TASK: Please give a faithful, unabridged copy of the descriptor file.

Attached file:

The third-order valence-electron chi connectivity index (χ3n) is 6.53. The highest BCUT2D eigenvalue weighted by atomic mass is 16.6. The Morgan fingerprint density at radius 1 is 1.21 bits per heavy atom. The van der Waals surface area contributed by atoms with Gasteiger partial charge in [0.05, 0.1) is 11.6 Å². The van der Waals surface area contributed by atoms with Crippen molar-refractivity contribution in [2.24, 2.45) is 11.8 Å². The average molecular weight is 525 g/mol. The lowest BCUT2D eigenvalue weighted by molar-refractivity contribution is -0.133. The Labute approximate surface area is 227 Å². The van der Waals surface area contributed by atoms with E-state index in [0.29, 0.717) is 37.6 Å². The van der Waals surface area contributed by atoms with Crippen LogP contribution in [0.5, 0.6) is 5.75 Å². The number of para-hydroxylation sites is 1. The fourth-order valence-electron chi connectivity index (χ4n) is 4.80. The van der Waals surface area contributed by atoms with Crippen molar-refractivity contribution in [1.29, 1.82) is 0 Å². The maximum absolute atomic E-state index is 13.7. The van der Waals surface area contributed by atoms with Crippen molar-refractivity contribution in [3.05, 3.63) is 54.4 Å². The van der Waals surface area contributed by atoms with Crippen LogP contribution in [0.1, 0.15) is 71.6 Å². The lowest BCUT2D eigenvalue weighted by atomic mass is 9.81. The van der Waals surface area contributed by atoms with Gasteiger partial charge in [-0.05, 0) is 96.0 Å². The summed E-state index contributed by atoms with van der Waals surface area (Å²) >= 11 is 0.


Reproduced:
The third-order valence-electron chi connectivity index (χ3n) is 6.53. The highest BCUT2D eigenvalue weighted by atomic mass is 16.6. The Morgan fingerprint density at radius 1 is 1.21 bits per heavy atom. The van der Waals surface area contributed by atoms with Gasteiger partial charge in [0.05, 0.1) is 11.6 Å². The van der Waals surface area contributed by atoms with Crippen molar-refractivity contribution in [2.24, 2.45) is 11.8 Å². The average molecular weight is 525 g/mol. The lowest BCUT2D eigenvalue weighted by molar-refractivity contribution is -0.133. The Labute approximate surface area is 227 Å². The van der Waals surface area contributed by atoms with E-state index in [0.29, 0.717) is 37.6 Å². The van der Waals surface area contributed by atoms with Crippen LogP contribution in [0.5, 0.6) is 5.75 Å². The number of para-hydroxylation sites is 1. The fourth-order valence-electron chi connectivity index (χ4n) is 4.80. The van der Waals surface area contributed by atoms with Crippen molar-refractivity contribution in [1.29, 1.82) is 0 Å². The maximum absolute atomic E-state index is 13.7. The van der Waals surface area contributed by atoms with Crippen molar-refractivity contribution in [3.05, 3.63) is 54.4 Å². The van der Waals surface area contributed by atoms with Crippen LogP contribution in [0.1, 0.15) is 71.6 Å². The lowest BCUT2D eigenvalue weighted by atomic mass is 9.81. The van der Waals surface area contributed by atoms with Gasteiger partial charge in [-0.05, 0) is 96.0 Å². The summed E-state index contributed by atoms with van der Waals surface area (Å²) >= 11 is 0.